Voter ID

Requiring photo identification at the polls may needlessly impede the voting process.

A proposal to require Kansas voters to present a photo identification at the polls may be trying to solve a problem that doesn’t exist – and perhaps creating some new problems in the process.

State Sen. Tim Huelskamp, R-Fowler, is chairman of the Senate Elections and Local Government Committee and has proposed the ID measure in response, at least in part, to concerns that illegal immigrants are voting in Kansas elections. Although there is no proof that is happening, he said, requiring identification would “enhance the confidence of the citizens of Kansas in our election process.”

Preserving voter confidence is an important goal, especially in light of reports of voter fraud and concern about the vulnerability of computerized voting systems. Every effort should be made to have a secure, reliable voting system for all eligible voters, but the measure under consideration may make voting more inconvenient without enhancing voter security.

Currently voters must present identification either when they register or the first time they vote. The process must be repeated if the voter moves. It’s not a foolproof system, but there isn’t any evidence of widespread illegal voting in the state.

Perhaps some illegal immigrants are coming to the polls, but it seems unlikely that many people living in the state illegally would risk detection by trying to register or cast a ballot. Huelskamp’s proposal also would accept a broad variety of photo IDs – some of them quite easily forged: a drivers license, an employment badge, a credit card, a passport, a public assistance card, a military ID or identification from a neighborhood association, a retirement center, a school or a buyer’s club. It hardly seems like the most secure system.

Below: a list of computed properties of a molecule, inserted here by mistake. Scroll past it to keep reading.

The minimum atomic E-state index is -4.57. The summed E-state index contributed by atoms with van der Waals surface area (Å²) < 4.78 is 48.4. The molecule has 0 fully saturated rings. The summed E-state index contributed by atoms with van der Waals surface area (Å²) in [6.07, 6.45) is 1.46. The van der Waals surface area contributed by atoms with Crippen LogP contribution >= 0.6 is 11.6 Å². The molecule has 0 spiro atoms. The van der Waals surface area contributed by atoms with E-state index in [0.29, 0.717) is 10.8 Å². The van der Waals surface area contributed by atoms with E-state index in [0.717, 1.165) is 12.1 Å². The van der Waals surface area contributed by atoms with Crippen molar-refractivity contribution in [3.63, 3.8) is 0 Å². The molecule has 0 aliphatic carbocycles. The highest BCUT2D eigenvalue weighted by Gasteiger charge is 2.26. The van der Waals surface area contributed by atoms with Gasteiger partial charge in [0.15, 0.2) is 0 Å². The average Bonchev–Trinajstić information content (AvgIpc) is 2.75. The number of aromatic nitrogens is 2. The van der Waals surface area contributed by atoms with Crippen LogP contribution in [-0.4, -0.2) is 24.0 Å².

Requiring IDs also could deter many legally registered voters from casting ballots by increasing lines and delays at the polls. Legal voters who could not produce an ID could cast only a provisional ballot that might or might not be declared valid later. Their only other option would be to go home, get an ID and return to the polls, a process many wouldn’t bother with.

Sen. Marci Francisco, a Lawrence Democrat who also is a member of the Elections Committee, noted this week that she had been a poll worker many times over the last 20 years and never encountered a problem with someone trying to vote illegally. If problems are being reported across the state, we should examine and try to solve specific problems, not pass legislation that may miss the mark.

On the surface of it, requiring a photo ID doesn’t seem too much to ask of people who want to vote. Voting is a great privilege. Unfortunately, it’s a privilege that many people already choose to bypass. With a statewide turnout in the November general election of about 52 percent of registered voters, it doesn’t seem like Kansas should be looking for new reasons to turn people away from the polls.